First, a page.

Keeping Documents To Prove An Applicants Right to Work

Keeping Documents To Prove An Applicants Right to Work

May 13, 2018

Checking Documents

It’s quite often that we read that your Local Authority Advisor has said you can’t keep documents that you have used to check a job applicants right to work in the UK.  Just great, and will they accompany you in court when you are in trouble for hiring an illegal worker.

Then we read comments like “We were told we weren’t allowed to keep id copies. Is it only for foreign workers, we sign a form in our Single Central Record (SCR) to say a manager has seen the original.”

Fakes exist, fake passports and fake identity documents are a big deal. We recently heard of a Portugese lorry driver with a fake licence. Please don’t think there aren’t people in childcare with fake documents.

Whilst I can understand the sector’s reluctance to keep copies of identity documents the bigger picture is that all employers need to do so to comply with the Asylum and Immigration Act.

It is the employer’s responsibility to check that a job applicant is allowed to work for them, before they employ them.

  • They must see the applicant’s original documents.
  • They must check that the documents and valid with the applicant present.
  • They must make and keep copes of the documents and record the date they made the check.

The employer could face a penalty if they employ an illegal worker and have not carried out the correct right to work check. The penalty, or fine, currently stands at £20000 per illegal worker.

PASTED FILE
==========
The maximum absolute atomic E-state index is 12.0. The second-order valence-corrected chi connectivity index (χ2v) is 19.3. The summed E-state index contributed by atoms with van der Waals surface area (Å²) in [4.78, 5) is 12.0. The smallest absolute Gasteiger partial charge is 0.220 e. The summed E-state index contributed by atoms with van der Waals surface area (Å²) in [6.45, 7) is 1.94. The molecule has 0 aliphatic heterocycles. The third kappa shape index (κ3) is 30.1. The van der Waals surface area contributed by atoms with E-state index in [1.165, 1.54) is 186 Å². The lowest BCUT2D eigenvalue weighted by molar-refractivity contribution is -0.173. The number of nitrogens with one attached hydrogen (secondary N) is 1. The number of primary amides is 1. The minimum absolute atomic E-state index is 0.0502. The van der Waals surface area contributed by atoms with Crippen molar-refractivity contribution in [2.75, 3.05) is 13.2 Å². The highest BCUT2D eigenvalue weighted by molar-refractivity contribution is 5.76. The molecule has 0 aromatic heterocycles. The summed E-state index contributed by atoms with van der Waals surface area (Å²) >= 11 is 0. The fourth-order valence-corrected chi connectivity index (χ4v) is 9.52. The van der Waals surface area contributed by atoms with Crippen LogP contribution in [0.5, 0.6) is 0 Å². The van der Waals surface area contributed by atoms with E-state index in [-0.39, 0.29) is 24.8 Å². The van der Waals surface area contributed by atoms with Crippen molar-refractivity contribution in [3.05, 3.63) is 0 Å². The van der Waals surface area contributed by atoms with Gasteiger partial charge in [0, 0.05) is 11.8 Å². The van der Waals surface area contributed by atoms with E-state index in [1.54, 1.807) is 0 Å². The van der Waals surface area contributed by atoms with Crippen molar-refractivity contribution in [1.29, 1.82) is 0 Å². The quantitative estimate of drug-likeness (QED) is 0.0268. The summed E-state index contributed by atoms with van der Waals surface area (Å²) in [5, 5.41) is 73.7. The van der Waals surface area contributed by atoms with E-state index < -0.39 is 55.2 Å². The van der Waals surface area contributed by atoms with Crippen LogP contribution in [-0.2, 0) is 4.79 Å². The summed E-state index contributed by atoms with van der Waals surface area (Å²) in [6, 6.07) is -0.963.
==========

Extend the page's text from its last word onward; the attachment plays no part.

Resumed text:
You must not discriminate against anyone because of their race. Therefore to only retain the documents of foreigners as the poster suggested would be discrimination.

Here’s what you need to know when checking documents:

  • the documents are genuine, original and unchanged and belong to the person who has given them to you
  • the dates for the applicant’s right to work in the UK have not expired
  • photos are the same across all documents and look like the applicant
  • dates of birth are the same across all documents
  • the applicant has permission to do the type of work you’re offering (including any limit on the number of hours they can work)
  • for students you see evidence of their study and vacation times
  • if 2 documents give different names, the applicant has supporting documents showing why they’re different, such as a marriage certificate or divorce decree

There’s guidance available on how to carry out the right to work checks here.

Taking a copy of the documents

When you copy the documents:

  • make a copy that cannot be changed, for example a photocopy
  • for passports, copy any page with the expiry date and applicant’s details (for example nationality, date of birth and photograph) including endorsements, for example a work visa
  • for biometric residence permits and residence cards (biometric format), copy both sides
  • for all other documents you must make a complete copy
  • keep copies during the applicant’s employment and for 2 years after they stop working for you
  • record the date the check was made

If in any doubt, please seek HR advice before proceeding. The significant case us employment law followers recall is that of Baroness Scotland. She was fined just half the £10k fine, £5k at the time (2009) when she was found not to have checked the id of her worker correctly. She didn’t have the passport copied but due to her position in society her testimony was believed. Would yours? No we don’t think so either. Read the story from the papers here.

If you need any assistance with this or any other aspects of HR or employment law please call us on 01527 909436

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